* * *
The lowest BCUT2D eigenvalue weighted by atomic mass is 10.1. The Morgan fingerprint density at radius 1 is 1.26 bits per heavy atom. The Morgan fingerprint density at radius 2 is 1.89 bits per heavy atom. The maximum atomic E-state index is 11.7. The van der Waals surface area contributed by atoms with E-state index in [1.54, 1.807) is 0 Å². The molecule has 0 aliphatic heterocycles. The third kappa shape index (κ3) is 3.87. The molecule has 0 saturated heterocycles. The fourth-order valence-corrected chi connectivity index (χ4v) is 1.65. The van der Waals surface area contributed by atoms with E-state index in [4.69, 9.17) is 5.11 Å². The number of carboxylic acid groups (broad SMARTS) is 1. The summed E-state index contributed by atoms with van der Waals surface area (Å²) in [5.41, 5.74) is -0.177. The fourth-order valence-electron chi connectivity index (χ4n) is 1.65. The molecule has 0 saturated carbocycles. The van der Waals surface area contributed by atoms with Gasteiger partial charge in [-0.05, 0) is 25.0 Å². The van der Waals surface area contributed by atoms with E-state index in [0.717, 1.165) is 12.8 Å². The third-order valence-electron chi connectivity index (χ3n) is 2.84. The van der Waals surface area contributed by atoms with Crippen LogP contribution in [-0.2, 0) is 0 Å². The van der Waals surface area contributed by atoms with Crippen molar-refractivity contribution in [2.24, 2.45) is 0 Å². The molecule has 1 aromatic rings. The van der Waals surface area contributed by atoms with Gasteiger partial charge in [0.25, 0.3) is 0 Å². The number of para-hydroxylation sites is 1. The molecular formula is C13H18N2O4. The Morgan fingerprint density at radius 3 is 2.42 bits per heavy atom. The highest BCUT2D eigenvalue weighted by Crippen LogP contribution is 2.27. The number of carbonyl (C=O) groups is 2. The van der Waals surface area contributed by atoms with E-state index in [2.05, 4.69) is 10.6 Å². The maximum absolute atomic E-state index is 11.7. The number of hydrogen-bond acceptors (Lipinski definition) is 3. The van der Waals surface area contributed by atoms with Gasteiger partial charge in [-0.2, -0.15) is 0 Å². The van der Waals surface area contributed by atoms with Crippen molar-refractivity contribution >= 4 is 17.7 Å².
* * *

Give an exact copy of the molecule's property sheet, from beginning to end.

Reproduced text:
The lowest BCUT2D eigenvalue weighted by atomic mass is 10.1. The Morgan fingerprint density at radius 1 is 1.26 bits per heavy atom. The Morgan fingerprint density at radius 2 is 1.89 bits per heavy atom. The maximum atomic E-state index is 11.7. The van der Waals surface area contributed by atoms with E-state index in [1.54, 1.807) is 0 Å². The molecule has 0 aliphatic heterocycles. The third kappa shape index (κ3) is 3.87. The molecule has 0 saturated heterocycles. The fourth-order valence-corrected chi connectivity index (χ4v) is 1.65. The van der Waals surface area contributed by atoms with E-state index in [4.69, 9.17) is 5.11 Å². The number of carboxylic acid groups (broad SMARTS) is 1. The summed E-state index contributed by atoms with van der Waals surface area (Å²) in [5.41, 5.74) is -0.177. The fourth-order valence-electron chi connectivity index (χ4n) is 1.65. The molecule has 0 saturated carbocycles. The van der Waals surface area contributed by atoms with Gasteiger partial charge in [-0.05, 0) is 25.0 Å². The van der Waals surface area contributed by atoms with E-state index in [0.717, 1.165) is 12.8 Å². The third-order valence-electron chi connectivity index (χ3n) is 2.84. The van der Waals surface area contributed by atoms with Crippen LogP contribution in [-0.2, 0) is 0 Å². The van der Waals surface area contributed by atoms with Crippen molar-refractivity contribution in [2.24, 2.45) is 0 Å². The molecule has 1 aromatic rings. The van der Waals surface area contributed by atoms with Gasteiger partial charge in [0.25, 0.3) is 0 Å². The number of para-hydroxylation sites is 1. The molecular formula is C13H18N2O4. The Morgan fingerprint density at radius 3 is 2.42 bits per heavy atom. The highest BCUT2D eigenvalue weighted by Crippen LogP contribution is 2.27. The number of carbonyl (C=O) groups is 2. The van der Waals surface area contributed by atoms with E-state index in [2.05, 4.69) is 10.6 Å². The maximum absolute atomic E-state index is 11.7. The number of hydrogen-bond acceptors (Lipinski definition) is 3. The van der Waals surface area contributed by atoms with Gasteiger partial charge in [-0.2, -0.15) is 0 Å². The van der Waals surface area contributed by atoms with Crippen molar-refractivity contribution >= 4 is 17.7 Å².